# $\chi^2$-test for good calibration of a rating system; degrees of freedom

Assume that I have a rating system with $R$ rating classes, the classes have a probability of default $p_{i0}, i=1,2..,R$. The probability of default is the probability that a company in that class has a payment problem within one year.

I have a set of companies that I have to partition over these classes, using one or other model.

Let's say that I classified $N$ companies last year and each rating class contains $N_i$ companies where $\sum_{i=1}^R N_i=N$. Today, one year later, I count the observed number of defaults in each class and I find $d_i$.

I want to test whether my system is well calibrated, i.e. whether these observed numbers of defaults are in line with my a priori fixed probabilities $p_{i0}$.

I define my test statistic as $X^2=\sum_{I=1}^R \frac{(d_i-N_ip_{i0})^2}{N_i p_{i0}}$. If the expected cell counts $N_ip_{i0}$ are not too low and if the defaults in different rating classes are independent, then this test statistic is $\chi^2$, but what is the number of degrees of freedom , is it $R$ (because I have a sum of $R$ squared standard normal random variables that are independent) or is it $R-1$ as in pearson's $\chi^2$ ? If the latter is the case; where do I loose one degree of freedom ( a reference is fine also).

• Wouldn't it be easier to simulate it? You have a model of the data generating process (DGP). You have what you think is a realization of this DGP. Use the probabilities that were fixed a priori to draw a random sample of the same size as the one that you're interested. Compute the statistic. And repeat this a 1000,000 times. Is your statistic measuring the discrepancy between the model and the realization larger or smaller than the threshold value beyond which you say that it isn't well-calibrated? – Toby May 23 '17 at 12:11
• @Toby could you elaborate on that in an answer? – user83346 May 24 '17 at 15:05
• I believe my account of the chi-squared test at stats.stackexchange.com/a/17148/919 completely answers your question. It also provides a standard reference (Kendall & Stuart). – whuber May 24 '17 at 18:14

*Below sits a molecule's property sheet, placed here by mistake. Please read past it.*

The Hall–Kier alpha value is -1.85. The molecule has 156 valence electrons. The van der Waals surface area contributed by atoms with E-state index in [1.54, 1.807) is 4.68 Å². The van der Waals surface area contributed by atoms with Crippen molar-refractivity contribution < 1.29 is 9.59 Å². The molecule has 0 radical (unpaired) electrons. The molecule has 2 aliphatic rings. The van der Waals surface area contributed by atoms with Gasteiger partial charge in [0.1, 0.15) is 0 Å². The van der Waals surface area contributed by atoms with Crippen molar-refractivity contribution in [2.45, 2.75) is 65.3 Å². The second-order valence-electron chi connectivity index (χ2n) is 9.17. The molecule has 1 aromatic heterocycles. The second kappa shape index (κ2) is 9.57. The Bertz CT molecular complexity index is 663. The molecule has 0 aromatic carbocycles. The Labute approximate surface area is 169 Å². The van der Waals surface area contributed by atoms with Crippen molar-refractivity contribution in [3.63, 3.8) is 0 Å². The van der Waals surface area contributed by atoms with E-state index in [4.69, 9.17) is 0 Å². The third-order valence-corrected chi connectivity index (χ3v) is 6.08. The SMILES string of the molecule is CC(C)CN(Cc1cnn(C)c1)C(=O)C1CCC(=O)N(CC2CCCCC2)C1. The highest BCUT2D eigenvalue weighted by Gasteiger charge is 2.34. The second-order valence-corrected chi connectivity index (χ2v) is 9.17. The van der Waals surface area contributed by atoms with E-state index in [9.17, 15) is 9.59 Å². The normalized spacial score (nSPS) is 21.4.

• @whuber: It is a very good answer and well written, but I don't see in that answer whether it is $R$ or $R-1$ degrees of freedom ? – user83346 May 25 '17 at 8:34
• If I may be so bold as to quote from my own post, and substitute your numbers and variable names for the names used there, it reads "I know in advance that the sum of the counts must equal $N$. That's one relationship. I estimated zero parameters from the data. That's zero additional relationships, giving $0+1=1$ total relationships. Presuming they (the parameters) are all (functionally) independent, that leaves only $R−0−1 =R-1$ (functionally) independent 'degrees of freedom': that's the value to use for $\nu$." It remains to you to verify the conditions I enumerated after that passage. – whuber May 25 '17 at 21:38

This is an elaboration on the comment made earlier.

If I've understood the problem correctly then you have a model and you want to know whether this model is a good model of reality. The model you have is a model of company defaults. There are $R-$different kinds or classes of companies. Each class consists of $N_i-$companies. And each company in these $R-$classes has a probability of $p_i$ of defaulting in a year. You know the number of companies in each class and you have a guess as to what $p_i$ is. And what you ask when you ask whether it's a good model is whether these probabilities are good guesses.

Now to measure whether this guess as to what the probabilities are good you quantify the discrepancy between the model and reality by taking the squared difference between what was expected under the model and what actually happened divided by what was expected under the model. This statistic follows a $\chi^2-$distribution. You don't know however which one.

What I am suggesting is to treat your model as the null hypothesis. Assume that the model is true and that for some reason you've managed to guess the right probabilities. How would the distribution of this statistic look like if the model were true? To find out you:

1. Run $R-$ binomial trials of size $N_i$ with probability of success $p_i$ with $i=1,2,..,R$. These are your classes and defaults;

2. Divide the number of successes by the number of trials for each class separately. This is $N_i p_i$ in the statistic.

3. Compute the statistic by comparing this simulation to the model and store it;

4. Repeat steps 1 - 3 a large number of times e.g. 1,000,000;

5. See what proportion of these simulated statistics are larger than the statistic you've computed by comparing your model to reality. If this proportion is smaller than say 5% or some other threshold value, then you have a statistically significant result.

On a side note: why are you using this statistic? Why not quantify how large the losses are from acting on this model as if it were true or how much money is lost through defaults and do steps 1-5 for that. This would seem more meaningful to me as this is what you're trying to avoid, correct?